OBJECTIVE: To determine the influence of wiring configurations on initial tension and resistance to tensile loads in tension band constructs without the contributions of Kirschner-wire stabilization.
STUDY DESIGN: Experimental study.
SAMPLE POPULATION: A solid brass femur model manufactured on the basis of computed tomography of a normal right femur of a 30-kg dog modified by transection of the greater trochanter and placement of two pins that did not cross the simulated osteotomy.
METHODS: Four tension band configurations were applied to the metal trochanteric osteotomy model: figure-of-eight with one twist (OT), figure-of-eight with two twists (TT), dual interlocking single loop, and double loop (DL). Configurations were tested under both monotonic loading (n = 8 per configuration) and incremental cyclic loading (n = 8 per configuration). Initial tension after tying, residual tension remaining after each cycle, and failure load at 2 mm of displacement (considered equivalent to clinical failure) were compared between configurations.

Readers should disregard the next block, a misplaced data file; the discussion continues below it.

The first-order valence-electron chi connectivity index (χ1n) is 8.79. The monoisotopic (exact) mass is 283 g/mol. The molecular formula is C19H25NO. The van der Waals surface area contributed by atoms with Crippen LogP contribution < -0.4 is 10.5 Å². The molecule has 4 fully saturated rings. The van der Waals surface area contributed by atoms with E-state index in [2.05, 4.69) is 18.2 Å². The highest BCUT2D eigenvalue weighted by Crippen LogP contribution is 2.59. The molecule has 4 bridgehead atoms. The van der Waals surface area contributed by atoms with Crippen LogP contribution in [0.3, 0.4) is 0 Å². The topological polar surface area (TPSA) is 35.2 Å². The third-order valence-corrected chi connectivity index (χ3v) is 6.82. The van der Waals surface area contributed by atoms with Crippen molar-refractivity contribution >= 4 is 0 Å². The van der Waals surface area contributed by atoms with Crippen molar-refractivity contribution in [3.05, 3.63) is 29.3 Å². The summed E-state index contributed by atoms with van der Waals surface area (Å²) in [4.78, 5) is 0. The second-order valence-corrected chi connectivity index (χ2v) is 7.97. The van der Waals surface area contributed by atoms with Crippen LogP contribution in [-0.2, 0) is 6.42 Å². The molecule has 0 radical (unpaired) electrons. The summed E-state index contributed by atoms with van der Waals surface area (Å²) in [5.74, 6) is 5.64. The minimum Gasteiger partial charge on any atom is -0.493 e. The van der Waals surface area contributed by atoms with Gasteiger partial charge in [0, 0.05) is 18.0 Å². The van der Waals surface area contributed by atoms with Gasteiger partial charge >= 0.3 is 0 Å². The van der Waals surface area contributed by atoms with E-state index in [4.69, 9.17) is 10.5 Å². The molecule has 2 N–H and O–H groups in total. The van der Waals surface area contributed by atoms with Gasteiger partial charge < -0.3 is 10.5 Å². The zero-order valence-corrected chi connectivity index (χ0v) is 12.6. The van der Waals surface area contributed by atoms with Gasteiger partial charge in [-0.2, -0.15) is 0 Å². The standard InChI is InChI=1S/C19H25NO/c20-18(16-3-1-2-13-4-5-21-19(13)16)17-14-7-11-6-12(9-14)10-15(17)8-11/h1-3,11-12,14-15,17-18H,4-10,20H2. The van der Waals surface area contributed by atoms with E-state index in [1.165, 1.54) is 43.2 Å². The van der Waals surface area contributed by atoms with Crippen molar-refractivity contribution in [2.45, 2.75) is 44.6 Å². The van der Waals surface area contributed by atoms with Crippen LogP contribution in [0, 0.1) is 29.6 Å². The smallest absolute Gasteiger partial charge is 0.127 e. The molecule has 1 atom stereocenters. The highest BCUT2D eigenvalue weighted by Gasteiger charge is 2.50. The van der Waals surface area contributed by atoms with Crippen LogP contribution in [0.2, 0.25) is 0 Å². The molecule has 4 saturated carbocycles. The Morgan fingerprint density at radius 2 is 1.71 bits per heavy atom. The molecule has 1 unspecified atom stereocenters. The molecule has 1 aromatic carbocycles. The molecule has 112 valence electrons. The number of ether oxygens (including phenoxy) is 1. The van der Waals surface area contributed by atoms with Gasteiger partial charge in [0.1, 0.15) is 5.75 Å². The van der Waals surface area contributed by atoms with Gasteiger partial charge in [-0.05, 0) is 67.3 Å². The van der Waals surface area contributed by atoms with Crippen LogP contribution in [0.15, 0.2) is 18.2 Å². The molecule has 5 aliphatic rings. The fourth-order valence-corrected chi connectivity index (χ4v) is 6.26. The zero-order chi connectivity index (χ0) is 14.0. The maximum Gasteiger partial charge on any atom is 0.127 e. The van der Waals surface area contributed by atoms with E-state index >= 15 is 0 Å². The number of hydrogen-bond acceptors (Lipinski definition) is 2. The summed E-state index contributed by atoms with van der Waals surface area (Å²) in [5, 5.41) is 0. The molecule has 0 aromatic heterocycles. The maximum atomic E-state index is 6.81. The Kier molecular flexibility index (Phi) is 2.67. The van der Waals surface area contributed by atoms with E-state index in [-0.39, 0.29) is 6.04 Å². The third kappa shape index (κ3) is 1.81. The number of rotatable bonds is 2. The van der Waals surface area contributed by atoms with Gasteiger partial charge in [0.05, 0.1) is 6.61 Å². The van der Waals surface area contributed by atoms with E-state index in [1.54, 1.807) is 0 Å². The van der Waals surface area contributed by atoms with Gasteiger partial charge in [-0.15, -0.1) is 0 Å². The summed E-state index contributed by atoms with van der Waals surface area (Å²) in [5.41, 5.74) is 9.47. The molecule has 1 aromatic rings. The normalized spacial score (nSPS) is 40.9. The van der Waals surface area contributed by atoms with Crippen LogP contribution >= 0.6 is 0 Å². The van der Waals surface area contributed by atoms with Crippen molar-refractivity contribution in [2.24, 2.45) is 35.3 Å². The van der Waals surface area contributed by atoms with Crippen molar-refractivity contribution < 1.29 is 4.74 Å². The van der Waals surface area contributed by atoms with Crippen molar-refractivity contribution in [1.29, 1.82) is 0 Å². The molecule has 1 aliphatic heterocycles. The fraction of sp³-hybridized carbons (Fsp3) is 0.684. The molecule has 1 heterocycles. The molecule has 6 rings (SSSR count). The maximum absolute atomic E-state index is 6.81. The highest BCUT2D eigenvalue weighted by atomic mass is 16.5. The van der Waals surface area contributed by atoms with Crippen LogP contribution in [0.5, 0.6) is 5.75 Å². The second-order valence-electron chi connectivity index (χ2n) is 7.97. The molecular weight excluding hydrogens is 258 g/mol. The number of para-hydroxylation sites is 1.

RESULTS: The initial tension and the load to 2 mm of displacement were lower for OT wires compared with TT wires. The DL was the strongest and most stable configuration, generating 2.3 to 3.5 times greater initial tension, maintaining a greater percentage of residual tension under incremental cyclic loads, and resisting 2.0 to 2.4 times greater load before failure at 2 mm. Failure load was highly correlated with initial tension.
CONCLUSION: Wire configurations reaching greater initial tension, such as the DL, allowed constructs to resist higher tensile loads.
CLINICAL IMPACT: Wire configurations allowing higher initial tension may be warranted when tension bands are expected to sustain high tensile loads.